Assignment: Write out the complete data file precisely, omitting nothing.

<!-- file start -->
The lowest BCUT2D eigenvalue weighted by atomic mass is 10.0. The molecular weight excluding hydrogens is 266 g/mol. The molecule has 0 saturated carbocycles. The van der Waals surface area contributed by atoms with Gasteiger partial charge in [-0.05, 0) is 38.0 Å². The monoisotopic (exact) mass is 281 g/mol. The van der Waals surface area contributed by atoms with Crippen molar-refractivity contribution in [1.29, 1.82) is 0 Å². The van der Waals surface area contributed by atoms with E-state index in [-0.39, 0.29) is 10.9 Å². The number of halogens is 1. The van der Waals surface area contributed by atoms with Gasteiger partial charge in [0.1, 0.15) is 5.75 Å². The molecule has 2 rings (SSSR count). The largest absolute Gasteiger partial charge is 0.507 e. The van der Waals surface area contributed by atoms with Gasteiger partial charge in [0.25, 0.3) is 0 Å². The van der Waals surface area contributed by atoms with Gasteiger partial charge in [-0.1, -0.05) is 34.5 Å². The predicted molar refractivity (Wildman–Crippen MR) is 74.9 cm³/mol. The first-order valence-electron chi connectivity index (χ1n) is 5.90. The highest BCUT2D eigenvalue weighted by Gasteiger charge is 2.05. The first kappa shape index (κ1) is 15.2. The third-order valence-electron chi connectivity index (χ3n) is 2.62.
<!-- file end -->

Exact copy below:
The lowest BCUT2D eigenvalue weighted by atomic mass is 10.0. The molecular weight excluding hydrogens is 266 g/mol. The molecule has 0 saturated carbocycles. The van der Waals surface area contributed by atoms with Gasteiger partial charge in [-0.05, 0) is 38.0 Å². The monoisotopic (exact) mass is 281 g/mol. The van der Waals surface area contributed by atoms with Crippen molar-refractivity contribution in [1.29, 1.82) is 0 Å². The van der Waals surface area contributed by atoms with E-state index in [-0.39, 0.29) is 10.9 Å². The number of halogens is 1. The van der Waals surface area contributed by atoms with Gasteiger partial charge in [0.1, 0.15) is 5.75 Å². The molecule has 2 rings (SSSR count). The largest absolute Gasteiger partial charge is 0.507 e. The van der Waals surface area contributed by atoms with Gasteiger partial charge in [0.25, 0.3) is 0 Å². The van der Waals surface area contributed by atoms with Gasteiger partial charge in [-0.1, -0.05) is 34.5 Å². The predicted molar refractivity (Wildman–Crippen MR) is 74.9 cm³/mol. The first-order valence-electron chi connectivity index (χ1n) is 5.90. The highest BCUT2D eigenvalue weighted by Gasteiger charge is 2.05. The first kappa shape index (κ1) is 15.2. The third-order valence-electron chi connectivity index (χ3n) is 2.62.